Crier’s War saw beautiful writing, a slowburn romance, and riveting character arcs, and these are even more prominent in the sequel—I dare say they got even better. It’s a solid conclusion to the series, as well as the intricate, emotional journeys of Crier and Ayla.
“Strength isn’t measured by the ability to cause harm.”
As in the first book, Crier and Ayla were such strong characters. I loved seeing Crier break free from certain restraints and expectations that had been placed on her, as an Automa, but also as the daughter of the sovereign. She still has the sweetness and innocence she had before, but now it has morphed into something more passionate and determined, funneled into a want to help humans after the horrors her Kind has inflicted upon them, and it was beautiful to see.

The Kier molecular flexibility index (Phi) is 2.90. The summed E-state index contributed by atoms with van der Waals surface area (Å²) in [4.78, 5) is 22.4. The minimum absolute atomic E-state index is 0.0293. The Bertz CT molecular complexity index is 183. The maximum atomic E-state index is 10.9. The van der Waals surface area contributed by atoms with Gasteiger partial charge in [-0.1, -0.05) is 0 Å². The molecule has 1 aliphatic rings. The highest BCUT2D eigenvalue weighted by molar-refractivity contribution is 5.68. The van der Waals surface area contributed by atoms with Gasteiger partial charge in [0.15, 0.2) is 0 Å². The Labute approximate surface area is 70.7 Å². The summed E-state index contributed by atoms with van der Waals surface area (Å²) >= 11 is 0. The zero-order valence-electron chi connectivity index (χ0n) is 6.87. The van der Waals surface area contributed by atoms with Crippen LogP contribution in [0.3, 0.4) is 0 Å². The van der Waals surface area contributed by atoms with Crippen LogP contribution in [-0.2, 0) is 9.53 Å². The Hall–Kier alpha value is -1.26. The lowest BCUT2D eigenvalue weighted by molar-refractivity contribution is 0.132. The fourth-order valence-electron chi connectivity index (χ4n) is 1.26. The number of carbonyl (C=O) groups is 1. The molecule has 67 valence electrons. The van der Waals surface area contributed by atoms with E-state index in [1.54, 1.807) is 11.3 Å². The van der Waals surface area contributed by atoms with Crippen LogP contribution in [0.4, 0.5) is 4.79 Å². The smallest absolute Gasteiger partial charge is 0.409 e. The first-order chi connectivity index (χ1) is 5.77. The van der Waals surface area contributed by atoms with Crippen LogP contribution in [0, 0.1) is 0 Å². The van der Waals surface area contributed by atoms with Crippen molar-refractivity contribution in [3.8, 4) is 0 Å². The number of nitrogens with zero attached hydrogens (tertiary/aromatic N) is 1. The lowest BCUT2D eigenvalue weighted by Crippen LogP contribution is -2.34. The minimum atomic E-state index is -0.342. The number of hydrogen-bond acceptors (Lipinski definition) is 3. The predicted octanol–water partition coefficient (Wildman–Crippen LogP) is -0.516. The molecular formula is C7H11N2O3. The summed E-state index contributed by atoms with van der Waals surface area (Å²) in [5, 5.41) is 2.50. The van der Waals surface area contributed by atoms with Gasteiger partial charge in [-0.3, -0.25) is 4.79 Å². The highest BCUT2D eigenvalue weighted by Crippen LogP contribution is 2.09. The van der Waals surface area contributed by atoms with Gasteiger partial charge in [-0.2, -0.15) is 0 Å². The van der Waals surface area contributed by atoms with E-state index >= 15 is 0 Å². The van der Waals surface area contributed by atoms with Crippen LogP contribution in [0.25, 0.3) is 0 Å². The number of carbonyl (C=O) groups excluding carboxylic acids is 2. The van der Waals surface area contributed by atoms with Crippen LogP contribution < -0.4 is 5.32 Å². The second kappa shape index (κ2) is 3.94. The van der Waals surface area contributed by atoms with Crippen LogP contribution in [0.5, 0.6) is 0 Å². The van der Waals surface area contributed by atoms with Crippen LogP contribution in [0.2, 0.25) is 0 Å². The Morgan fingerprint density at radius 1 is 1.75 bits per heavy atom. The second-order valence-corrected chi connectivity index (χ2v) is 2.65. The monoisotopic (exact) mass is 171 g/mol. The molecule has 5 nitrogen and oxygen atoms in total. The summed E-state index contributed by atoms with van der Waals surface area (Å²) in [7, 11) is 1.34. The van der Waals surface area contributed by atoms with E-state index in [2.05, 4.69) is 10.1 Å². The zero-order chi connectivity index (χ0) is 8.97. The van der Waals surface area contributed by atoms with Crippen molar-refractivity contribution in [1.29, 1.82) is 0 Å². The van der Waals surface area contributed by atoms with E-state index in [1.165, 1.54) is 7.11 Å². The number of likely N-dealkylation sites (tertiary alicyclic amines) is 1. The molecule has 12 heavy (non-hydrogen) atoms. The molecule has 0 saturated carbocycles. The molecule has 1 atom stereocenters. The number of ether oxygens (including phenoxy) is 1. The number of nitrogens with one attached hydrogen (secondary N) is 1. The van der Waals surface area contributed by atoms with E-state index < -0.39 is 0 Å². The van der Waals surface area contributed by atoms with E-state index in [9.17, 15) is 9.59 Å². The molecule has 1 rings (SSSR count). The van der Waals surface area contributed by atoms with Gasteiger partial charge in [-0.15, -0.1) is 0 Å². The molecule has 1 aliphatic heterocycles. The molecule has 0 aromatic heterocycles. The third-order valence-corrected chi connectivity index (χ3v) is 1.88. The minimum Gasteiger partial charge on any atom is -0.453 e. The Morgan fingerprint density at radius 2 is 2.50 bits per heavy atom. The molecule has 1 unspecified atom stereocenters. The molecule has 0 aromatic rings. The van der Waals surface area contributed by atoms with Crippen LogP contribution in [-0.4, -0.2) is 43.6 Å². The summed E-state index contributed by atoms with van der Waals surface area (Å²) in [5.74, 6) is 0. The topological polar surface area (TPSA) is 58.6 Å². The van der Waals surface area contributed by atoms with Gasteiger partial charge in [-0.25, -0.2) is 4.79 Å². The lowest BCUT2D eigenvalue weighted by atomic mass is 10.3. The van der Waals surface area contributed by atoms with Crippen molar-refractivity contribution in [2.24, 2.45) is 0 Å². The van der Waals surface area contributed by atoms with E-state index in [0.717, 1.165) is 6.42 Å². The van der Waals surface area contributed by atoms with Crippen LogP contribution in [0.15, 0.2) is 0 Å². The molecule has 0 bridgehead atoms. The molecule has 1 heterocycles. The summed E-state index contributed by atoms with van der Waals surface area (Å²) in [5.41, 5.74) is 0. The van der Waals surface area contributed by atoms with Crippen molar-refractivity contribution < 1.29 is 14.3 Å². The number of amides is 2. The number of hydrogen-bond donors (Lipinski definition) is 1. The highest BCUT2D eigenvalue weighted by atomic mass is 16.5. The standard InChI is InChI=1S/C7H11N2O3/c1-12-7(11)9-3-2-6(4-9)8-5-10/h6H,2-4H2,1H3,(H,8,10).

I loved Ayla and her arc in this sequel so much, too. She spent her entire life with one goal in mind—revenge—but now she has to deal with the result of what she did (or didn’t) do in the first book. She learns that there’s no one way to fight, that there’s no one way to be angry and strong and defiant, and through this realization, a softer, gentler side of her appears. One of my favorite things about sequels is that it allows characters the space to develop more into a rounded person, and that kind of growth was beautiful to see in both Crier and Ayla.